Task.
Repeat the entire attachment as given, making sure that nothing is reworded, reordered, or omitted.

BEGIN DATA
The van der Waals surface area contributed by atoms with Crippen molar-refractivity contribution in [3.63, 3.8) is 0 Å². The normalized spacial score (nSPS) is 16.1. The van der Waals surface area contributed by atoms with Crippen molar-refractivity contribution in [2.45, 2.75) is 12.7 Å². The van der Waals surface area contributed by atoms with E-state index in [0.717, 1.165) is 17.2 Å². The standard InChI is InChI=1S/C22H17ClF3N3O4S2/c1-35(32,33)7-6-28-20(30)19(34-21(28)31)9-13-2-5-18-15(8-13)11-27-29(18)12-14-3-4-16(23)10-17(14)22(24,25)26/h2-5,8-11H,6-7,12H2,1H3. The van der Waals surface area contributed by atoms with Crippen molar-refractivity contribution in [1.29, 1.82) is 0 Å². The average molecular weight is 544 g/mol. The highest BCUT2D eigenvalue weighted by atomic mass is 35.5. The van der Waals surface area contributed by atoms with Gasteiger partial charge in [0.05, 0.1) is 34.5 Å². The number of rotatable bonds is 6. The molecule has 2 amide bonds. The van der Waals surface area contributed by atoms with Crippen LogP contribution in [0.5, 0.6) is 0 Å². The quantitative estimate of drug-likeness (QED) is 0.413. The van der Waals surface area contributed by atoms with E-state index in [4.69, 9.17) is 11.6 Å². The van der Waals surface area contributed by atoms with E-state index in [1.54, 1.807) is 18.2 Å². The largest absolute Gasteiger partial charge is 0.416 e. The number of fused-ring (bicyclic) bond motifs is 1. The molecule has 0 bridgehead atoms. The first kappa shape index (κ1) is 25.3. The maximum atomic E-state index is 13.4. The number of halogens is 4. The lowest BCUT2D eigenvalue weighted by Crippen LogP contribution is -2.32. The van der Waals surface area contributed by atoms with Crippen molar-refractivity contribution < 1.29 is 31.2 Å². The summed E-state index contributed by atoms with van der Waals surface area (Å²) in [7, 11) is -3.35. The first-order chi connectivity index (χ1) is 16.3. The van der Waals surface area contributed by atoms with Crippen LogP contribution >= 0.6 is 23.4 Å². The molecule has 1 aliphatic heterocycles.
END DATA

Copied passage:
The van der Waals surface area contributed by atoms with Crippen molar-refractivity contribution in [3.63, 3.8) is 0 Å². The normalized spacial score (nSPS) is 16.1. The van der Waals surface area contributed by atoms with Crippen molar-refractivity contribution in [2.45, 2.75) is 12.7 Å². The van der Waals surface area contributed by atoms with E-state index in [0.717, 1.165) is 17.2 Å². The standard InChI is InChI=1S/C22H17ClF3N3O4S2/c1-35(32,33)7-6-28-20(30)19(34-21(28)31)9-13-2-5-18-15(8-13)11-27-29(18)12-14-3-4-16(23)10-17(14)22(24,25)26/h2-5,8-11H,6-7,12H2,1H3. The van der Waals surface area contributed by atoms with Crippen molar-refractivity contribution in [1.29, 1.82) is 0 Å². The average molecular weight is 544 g/mol. The highest BCUT2D eigenvalue weighted by atomic mass is 35.5. The van der Waals surface area contributed by atoms with Gasteiger partial charge in [0.05, 0.1) is 34.5 Å². The number of rotatable bonds is 6. The molecule has 2 amide bonds. The van der Waals surface area contributed by atoms with Crippen LogP contribution in [0.5, 0.6) is 0 Å². The quantitative estimate of drug-likeness (QED) is 0.413. The van der Waals surface area contributed by atoms with E-state index in [4.69, 9.17) is 11.6 Å². The van der Waals surface area contributed by atoms with E-state index in [1.54, 1.807) is 18.2 Å². The largest absolute Gasteiger partial charge is 0.416 e. The number of fused-ring (bicyclic) bond motifs is 1. The molecule has 0 bridgehead atoms. The first kappa shape index (κ1) is 25.3. The maximum atomic E-state index is 13.4. The number of halogens is 4. The lowest BCUT2D eigenvalue weighted by Crippen LogP contribution is -2.32. The van der Waals surface area contributed by atoms with Crippen molar-refractivity contribution < 1.29 is 31.2 Å². The summed E-state index contributed by atoms with van der Waals surface area (Å²) in [7, 11) is -3.35. The first-order chi connectivity index (χ1) is 16.3. The van der Waals surface area contributed by atoms with Crippen LogP contribution >= 0.6 is 23.4 Å². The molecule has 1 aliphatic heterocycles.